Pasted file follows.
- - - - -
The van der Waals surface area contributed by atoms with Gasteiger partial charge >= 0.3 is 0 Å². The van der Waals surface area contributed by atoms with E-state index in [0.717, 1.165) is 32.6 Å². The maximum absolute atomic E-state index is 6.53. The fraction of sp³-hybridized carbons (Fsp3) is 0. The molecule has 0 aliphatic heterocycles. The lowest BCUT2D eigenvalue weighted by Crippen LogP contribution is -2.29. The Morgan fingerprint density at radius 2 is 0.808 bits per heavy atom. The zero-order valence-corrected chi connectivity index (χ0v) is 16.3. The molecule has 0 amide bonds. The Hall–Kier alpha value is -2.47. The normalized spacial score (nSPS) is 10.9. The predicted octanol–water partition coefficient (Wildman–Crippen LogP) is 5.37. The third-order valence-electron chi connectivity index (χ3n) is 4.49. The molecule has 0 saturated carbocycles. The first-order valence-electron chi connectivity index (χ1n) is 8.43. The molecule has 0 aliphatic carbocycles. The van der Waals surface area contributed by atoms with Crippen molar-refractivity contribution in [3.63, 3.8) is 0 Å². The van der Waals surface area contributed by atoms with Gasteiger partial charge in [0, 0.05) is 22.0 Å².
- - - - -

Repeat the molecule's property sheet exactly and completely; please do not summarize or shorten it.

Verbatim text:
The van der Waals surface area contributed by atoms with Gasteiger partial charge >= 0.3 is 0 Å². The van der Waals surface area contributed by atoms with E-state index in [0.717, 1.165) is 32.6 Å². The maximum absolute atomic E-state index is 6.53. The fraction of sp³-hybridized carbons (Fsp3) is 0. The molecule has 0 aliphatic heterocycles. The lowest BCUT2D eigenvalue weighted by Crippen LogP contribution is -2.29. The Morgan fingerprint density at radius 2 is 0.808 bits per heavy atom. The zero-order valence-corrected chi connectivity index (χ0v) is 16.3. The molecule has 0 amide bonds. The Hall–Kier alpha value is -2.47. The normalized spacial score (nSPS) is 10.9. The predicted octanol–water partition coefficient (Wildman–Crippen LogP) is 5.37. The third-order valence-electron chi connectivity index (χ3n) is 4.49. The molecule has 0 saturated carbocycles. The first-order valence-electron chi connectivity index (χ1n) is 8.43. The molecule has 0 aliphatic carbocycles. The van der Waals surface area contributed by atoms with Crippen molar-refractivity contribution in [3.63, 3.8) is 0 Å². The van der Waals surface area contributed by atoms with Gasteiger partial charge in [0, 0.05) is 22.0 Å².